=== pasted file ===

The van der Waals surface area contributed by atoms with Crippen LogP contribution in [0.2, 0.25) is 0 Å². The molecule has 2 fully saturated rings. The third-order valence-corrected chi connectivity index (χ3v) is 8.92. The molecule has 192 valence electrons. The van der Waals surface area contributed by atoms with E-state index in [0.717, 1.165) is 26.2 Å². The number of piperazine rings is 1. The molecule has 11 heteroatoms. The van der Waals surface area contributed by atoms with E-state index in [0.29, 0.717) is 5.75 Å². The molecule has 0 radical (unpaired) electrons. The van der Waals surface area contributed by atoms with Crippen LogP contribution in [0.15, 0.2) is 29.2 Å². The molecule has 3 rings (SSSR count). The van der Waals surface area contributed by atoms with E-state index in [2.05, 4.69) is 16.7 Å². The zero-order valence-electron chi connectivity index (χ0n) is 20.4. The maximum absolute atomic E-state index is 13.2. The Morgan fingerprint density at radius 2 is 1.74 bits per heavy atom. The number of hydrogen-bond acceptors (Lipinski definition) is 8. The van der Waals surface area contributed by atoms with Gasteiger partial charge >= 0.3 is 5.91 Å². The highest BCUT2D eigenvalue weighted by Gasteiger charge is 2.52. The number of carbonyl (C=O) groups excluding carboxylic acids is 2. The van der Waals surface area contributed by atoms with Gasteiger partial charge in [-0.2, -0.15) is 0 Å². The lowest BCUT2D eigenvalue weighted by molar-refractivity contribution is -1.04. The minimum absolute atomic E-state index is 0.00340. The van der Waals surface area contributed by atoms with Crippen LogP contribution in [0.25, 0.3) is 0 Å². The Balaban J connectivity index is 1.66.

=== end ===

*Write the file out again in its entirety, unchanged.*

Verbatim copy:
The van der Waals surface area contributed by atoms with Crippen LogP contribution in [0.2, 0.25) is 0 Å². The molecule has 2 fully saturated rings. The third-order valence-corrected chi connectivity index (χ3v) is 8.92. The molecule has 192 valence electrons. The van der Waals surface area contributed by atoms with E-state index in [0.717, 1.165) is 26.2 Å². The number of piperazine rings is 1. The molecule has 11 heteroatoms. The van der Waals surface area contributed by atoms with E-state index in [0.29, 0.717) is 5.75 Å². The molecule has 0 radical (unpaired) electrons. The van der Waals surface area contributed by atoms with Crippen LogP contribution in [0.15, 0.2) is 29.2 Å². The molecule has 3 rings (SSSR count). The van der Waals surface area contributed by atoms with E-state index in [2.05, 4.69) is 16.7 Å². The zero-order valence-electron chi connectivity index (χ0n) is 20.4. The maximum absolute atomic E-state index is 13.2. The Morgan fingerprint density at radius 2 is 1.74 bits per heavy atom. The number of hydrogen-bond acceptors (Lipinski definition) is 8. The van der Waals surface area contributed by atoms with Gasteiger partial charge >= 0.3 is 5.91 Å². The highest BCUT2D eigenvalue weighted by Gasteiger charge is 2.52. The number of carbonyl (C=O) groups excluding carboxylic acids is 2. The van der Waals surface area contributed by atoms with Gasteiger partial charge in [-0.2, -0.15) is 0 Å². The lowest BCUT2D eigenvalue weighted by molar-refractivity contribution is -1.04. The minimum absolute atomic E-state index is 0.00340. The van der Waals surface area contributed by atoms with Crippen LogP contribution in [0.25, 0.3) is 0 Å². The Balaban J connectivity index is 1.66.